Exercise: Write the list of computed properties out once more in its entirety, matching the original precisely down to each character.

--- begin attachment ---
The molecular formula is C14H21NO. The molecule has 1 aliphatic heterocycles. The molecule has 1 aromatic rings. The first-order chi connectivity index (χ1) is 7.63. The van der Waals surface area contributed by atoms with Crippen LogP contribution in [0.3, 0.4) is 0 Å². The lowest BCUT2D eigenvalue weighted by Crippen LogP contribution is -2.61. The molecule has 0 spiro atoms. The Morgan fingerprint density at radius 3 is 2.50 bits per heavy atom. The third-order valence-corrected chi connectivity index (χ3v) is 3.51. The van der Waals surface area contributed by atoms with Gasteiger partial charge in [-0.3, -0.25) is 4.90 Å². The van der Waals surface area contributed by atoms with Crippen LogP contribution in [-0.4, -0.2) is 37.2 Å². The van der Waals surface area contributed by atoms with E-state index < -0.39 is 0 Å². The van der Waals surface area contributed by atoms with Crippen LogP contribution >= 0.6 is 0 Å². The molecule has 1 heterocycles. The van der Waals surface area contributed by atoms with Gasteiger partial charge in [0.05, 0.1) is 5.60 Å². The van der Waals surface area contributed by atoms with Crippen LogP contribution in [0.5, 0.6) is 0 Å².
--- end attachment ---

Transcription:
The molecular formula is C14H21NO. The molecule has 1 aliphatic heterocycles. The molecule has 1 aromatic rings. The first-order chi connectivity index (χ1) is 7.63. The van der Waals surface area contributed by atoms with Crippen LogP contribution in [0.3, 0.4) is 0 Å². The lowest BCUT2D eigenvalue weighted by Crippen LogP contribution is -2.61. The molecule has 0 spiro atoms. The Morgan fingerprint density at radius 3 is 2.50 bits per heavy atom. The third-order valence-corrected chi connectivity index (χ3v) is 3.51. The van der Waals surface area contributed by atoms with Gasteiger partial charge in [-0.3, -0.25) is 4.90 Å². The van der Waals surface area contributed by atoms with Crippen LogP contribution in [-0.4, -0.2) is 37.2 Å². The van der Waals surface area contributed by atoms with E-state index < -0.39 is 0 Å². The van der Waals surface area contributed by atoms with Crippen LogP contribution >= 0.6 is 0 Å². The molecule has 1 heterocycles. The van der Waals surface area contributed by atoms with Gasteiger partial charge in [0.05, 0.1) is 5.60 Å². The van der Waals surface area contributed by atoms with Crippen LogP contribution in [0.5, 0.6) is 0 Å².